The beauty of this approach is, those Amigas play MOD files – tracker-based music sequences with elaborate, hyperactive sounds from the golden age of video game composition and chip music. And just as you really want to hear certain things on tape or digital or vinyl, some music really lends itself to that format.

And yes, there really is (fairly) new software for this – new Amiga software, no joke. It’s called PT-1210, and it transforms vintage Amigas (or Atari ST) into a kind of CDJ for MOD files. It debuted – where else, at a demoscene/hacker conference – at Revision 2014 in Saarbrücken, Germany. Here’s how the developers describe it:

PT-1210 Mk1 is a Protracker Digital Turntable, that is, a computer program that will let you play your Amiga Protracker module files (.MOD) as if you were playing with CDJ turntables, inspired by gwEm’s STJ. Think of it as Traktor for the Protracker generation.

Hilarious banner:

That software is the work of Akira (concept/UI), h0ffman (concept/code), and tecon (testing). It’s even written in Assembler code for maximum performance on vintage hardware. Grab it here:

http://pt1210.abime.net/

Atari ST fans, this Amiga creation was in turn inspired by Atari ST software with the same aim, by gwEM, cleverly dubbed STJ:

http://www.preromanbritain.com/stj/

The rig in the video at top:

Small monitors (for analog video output)
Mono-to-stereo adapters (since the Amigas have mono output)
DJ mixer
SD cards (in place of floppy disks, which means massive supplies of MOD files)

They found their MOD files at ModLand

Oh yeah, there are even instant doubles – you can load up the same track on both machines.)

Beat matching is still a thing here, so you get human sync by your ear rather than something electronically locked in. (That’s also beautiful, frankly!)

To show off all this goodness, the RetroManCave YouTube channel goes to these folks:

Retro Ravi – https://www.youtube.com/user/the4mula
8bitmixshow – http://8bitmix.com/

Okay, so that’s the tech stuff. But now the important bit – can you make a compelling DJ set with this rig? Here’s one answer, from Ravi:

Thanks to Noncompliant for the link! Can I request my favorite MOD at Berghain this Saturday, Lisa?

https://www.noncompliantmusic.com/#!

Don’t just want to DJ, but produce, too? Check this out:

The 90s are alive, with a free, modern clone of FastTracker II

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Pioneer and Serato get two-laptop B2B DJing with dual USB audio

One way to keep laptops from disappearing from DJ setups: let more laptops come to the party. Pioneer’s new US$999 flagship controller for Serato does just that, with more connections and two independent USB audio interfaces.

You might expect the monster, flagship controller for DJs to simply fade away – replaced by either standalone hardware at the higher-end, or more mobile devices on the go. But someone must be buying these things, because they keep showing up. Serato’s steady parade of performance features in DJ Pro offers good reason to be loyal to the software, while both Pioneer and Roland vie to give those users solid controllers.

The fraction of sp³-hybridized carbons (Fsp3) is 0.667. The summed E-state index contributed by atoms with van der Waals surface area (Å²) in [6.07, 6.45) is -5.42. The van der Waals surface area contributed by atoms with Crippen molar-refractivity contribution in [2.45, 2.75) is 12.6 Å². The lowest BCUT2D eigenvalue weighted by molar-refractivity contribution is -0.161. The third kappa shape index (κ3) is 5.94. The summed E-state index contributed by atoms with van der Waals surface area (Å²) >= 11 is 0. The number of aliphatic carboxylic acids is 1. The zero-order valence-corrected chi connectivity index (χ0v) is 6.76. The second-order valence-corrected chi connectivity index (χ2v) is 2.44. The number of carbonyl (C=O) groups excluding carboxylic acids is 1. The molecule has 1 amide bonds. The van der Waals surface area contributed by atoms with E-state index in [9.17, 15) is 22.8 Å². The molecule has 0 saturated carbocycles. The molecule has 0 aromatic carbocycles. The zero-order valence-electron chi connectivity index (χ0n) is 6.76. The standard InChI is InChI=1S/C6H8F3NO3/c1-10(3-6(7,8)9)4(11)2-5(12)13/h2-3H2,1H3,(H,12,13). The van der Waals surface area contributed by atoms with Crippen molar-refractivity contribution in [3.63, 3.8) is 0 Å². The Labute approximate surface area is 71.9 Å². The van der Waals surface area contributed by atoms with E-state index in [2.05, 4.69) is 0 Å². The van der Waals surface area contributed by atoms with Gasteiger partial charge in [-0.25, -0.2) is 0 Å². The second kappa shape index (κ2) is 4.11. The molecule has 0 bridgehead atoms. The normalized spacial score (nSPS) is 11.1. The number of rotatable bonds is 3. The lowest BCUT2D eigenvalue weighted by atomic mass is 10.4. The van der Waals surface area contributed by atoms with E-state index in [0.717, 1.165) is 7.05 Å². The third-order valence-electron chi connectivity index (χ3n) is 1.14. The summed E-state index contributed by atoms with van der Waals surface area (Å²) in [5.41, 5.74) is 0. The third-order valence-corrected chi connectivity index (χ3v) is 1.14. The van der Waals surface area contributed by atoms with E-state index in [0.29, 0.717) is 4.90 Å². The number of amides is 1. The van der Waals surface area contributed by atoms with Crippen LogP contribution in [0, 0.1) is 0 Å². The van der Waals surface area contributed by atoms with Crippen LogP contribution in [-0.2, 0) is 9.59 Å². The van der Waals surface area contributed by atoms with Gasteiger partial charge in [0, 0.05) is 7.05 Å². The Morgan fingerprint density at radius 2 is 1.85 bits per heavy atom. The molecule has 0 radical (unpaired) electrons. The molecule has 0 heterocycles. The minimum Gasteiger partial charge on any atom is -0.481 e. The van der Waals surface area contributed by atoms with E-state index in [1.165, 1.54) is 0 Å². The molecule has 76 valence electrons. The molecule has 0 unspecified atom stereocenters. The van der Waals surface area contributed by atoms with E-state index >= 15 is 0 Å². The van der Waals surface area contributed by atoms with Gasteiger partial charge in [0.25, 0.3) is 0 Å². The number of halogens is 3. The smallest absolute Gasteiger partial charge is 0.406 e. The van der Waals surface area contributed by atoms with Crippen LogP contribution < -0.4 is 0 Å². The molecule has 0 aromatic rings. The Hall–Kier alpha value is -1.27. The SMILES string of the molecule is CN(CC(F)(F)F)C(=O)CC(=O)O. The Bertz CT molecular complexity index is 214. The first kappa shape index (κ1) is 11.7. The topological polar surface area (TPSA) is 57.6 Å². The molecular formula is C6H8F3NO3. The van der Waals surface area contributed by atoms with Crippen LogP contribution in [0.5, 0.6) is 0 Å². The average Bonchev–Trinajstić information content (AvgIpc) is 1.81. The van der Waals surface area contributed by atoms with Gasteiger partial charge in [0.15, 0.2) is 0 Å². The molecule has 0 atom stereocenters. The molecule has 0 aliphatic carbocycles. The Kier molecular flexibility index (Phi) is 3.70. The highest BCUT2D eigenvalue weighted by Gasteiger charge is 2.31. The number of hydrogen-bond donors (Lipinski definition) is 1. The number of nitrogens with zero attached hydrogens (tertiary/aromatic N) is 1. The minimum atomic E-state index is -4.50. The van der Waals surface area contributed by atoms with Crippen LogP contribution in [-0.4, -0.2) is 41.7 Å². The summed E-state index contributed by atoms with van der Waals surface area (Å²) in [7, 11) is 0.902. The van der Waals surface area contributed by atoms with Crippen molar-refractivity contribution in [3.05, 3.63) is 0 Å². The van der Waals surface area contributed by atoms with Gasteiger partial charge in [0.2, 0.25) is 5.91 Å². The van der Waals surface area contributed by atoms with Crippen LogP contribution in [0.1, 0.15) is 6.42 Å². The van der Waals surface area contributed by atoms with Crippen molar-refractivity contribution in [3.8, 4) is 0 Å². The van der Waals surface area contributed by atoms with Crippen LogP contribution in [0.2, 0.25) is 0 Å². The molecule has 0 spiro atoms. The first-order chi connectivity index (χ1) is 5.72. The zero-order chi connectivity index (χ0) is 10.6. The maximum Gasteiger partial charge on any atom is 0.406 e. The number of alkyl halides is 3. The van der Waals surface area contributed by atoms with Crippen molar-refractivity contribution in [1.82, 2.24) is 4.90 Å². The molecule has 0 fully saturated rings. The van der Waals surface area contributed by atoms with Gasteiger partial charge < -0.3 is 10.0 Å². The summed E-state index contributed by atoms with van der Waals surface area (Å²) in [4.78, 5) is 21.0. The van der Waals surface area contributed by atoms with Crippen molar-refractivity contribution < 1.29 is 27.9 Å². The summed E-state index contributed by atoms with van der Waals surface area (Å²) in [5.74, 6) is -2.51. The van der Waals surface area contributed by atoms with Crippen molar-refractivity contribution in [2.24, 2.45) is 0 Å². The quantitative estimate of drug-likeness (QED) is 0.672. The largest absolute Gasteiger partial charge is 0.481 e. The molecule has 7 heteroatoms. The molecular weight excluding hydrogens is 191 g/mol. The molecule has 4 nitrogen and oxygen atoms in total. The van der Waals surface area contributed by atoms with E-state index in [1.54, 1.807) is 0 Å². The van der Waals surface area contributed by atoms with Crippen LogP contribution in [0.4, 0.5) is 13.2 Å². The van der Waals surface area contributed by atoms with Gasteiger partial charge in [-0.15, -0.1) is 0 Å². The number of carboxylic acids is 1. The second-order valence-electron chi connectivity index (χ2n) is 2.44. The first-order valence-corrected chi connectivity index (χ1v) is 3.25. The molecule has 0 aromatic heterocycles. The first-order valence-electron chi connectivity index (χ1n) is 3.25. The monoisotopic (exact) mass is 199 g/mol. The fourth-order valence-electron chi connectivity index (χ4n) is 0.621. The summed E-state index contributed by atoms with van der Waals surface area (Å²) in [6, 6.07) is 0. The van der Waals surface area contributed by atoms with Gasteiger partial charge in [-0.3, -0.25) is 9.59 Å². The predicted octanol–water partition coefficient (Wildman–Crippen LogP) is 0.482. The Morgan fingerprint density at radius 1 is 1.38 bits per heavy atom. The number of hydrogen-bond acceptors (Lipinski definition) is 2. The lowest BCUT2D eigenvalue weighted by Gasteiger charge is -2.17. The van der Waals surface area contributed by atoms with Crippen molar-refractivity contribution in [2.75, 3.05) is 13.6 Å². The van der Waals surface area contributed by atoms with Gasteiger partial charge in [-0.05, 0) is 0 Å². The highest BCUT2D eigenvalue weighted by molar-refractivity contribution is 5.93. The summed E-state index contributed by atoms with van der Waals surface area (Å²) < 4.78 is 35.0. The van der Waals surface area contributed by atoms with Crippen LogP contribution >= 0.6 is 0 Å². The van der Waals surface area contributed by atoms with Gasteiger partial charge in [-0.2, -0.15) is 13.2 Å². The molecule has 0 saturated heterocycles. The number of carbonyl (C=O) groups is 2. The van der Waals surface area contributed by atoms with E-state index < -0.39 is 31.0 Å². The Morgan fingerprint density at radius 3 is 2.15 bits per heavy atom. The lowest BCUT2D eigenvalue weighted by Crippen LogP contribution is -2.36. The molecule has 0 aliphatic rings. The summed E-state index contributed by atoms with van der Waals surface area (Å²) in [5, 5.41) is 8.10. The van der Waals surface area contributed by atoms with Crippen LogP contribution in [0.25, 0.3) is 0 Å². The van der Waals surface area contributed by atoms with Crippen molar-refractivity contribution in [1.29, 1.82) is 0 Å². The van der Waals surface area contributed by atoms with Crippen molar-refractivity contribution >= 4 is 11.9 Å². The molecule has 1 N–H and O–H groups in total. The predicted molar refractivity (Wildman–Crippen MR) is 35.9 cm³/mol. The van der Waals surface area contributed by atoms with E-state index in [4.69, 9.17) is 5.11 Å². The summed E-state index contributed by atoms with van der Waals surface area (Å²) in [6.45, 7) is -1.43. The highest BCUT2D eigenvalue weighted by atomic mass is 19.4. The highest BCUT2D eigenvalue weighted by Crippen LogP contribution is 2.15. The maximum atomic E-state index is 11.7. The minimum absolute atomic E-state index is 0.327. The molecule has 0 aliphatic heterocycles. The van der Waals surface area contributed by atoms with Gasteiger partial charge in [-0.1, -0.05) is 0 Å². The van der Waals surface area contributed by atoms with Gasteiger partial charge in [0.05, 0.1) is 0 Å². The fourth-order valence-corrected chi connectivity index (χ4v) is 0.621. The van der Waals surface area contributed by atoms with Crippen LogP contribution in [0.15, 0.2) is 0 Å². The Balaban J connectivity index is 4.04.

In the case of the DDJ-SX3, this revision emphasizes getting more social – bring more humans in on your session, and connect their mics, instruments, and laptops more readily. And sure enough, with a $999 list in the USA, you do get a lot of functionality – standalone mixer and Serato control surface, both.

It’s also telling that Pioneer place the film about the new release in a studio situation, featuring Mr Woodnote and Mr Switch in the intro:

What’s interesting about the RX3 is in an otherwise incremental update, the new gear, shipping early in June, focuses on stuff that lets DJs relate to crowds and one another:

There’s dual USB support. There are actually two independent USB audio interfaces here — one for each USB port. That means changeovers between laptops are seamless, one laptop doubles for the other if one crashes or catches fire or gets stolen or has vodka spilled on it, and you can also seamlessly play B2B.

More mic. There are twin mic inputs on the rear of the controller, plus a third dedicated mic input on the front. So the front mic lets you talk over a four deck (or two laptop x two deck) setup without occupying a mixer channel, and also keep two mics

The SX2 had the two rear jacks; the SX3 has the three mic configuration. Pioneer and Serato have also added more processing options for the mic: level, EQ, low-cut filter, reverb, compressor, plus (with Serato connected) Serato’s own “color” effects.

So let me explain something. Sitting here in the middle of Berlin, a bunch of minimal/industrial techno DJs are welcome to get puzzled by what I just described. But that’s because you don’t do anything with microphones at your parties. Obviously people who do will find this very useful. (And, hey, techno heads, you could. I just watched Juan Atkins and Model 500 last night, and those guys use mics on every single song. Plus easy mic access could mean this DDJ works well in radio / podcast / streaming situations, too – without requiring an additional mixer.)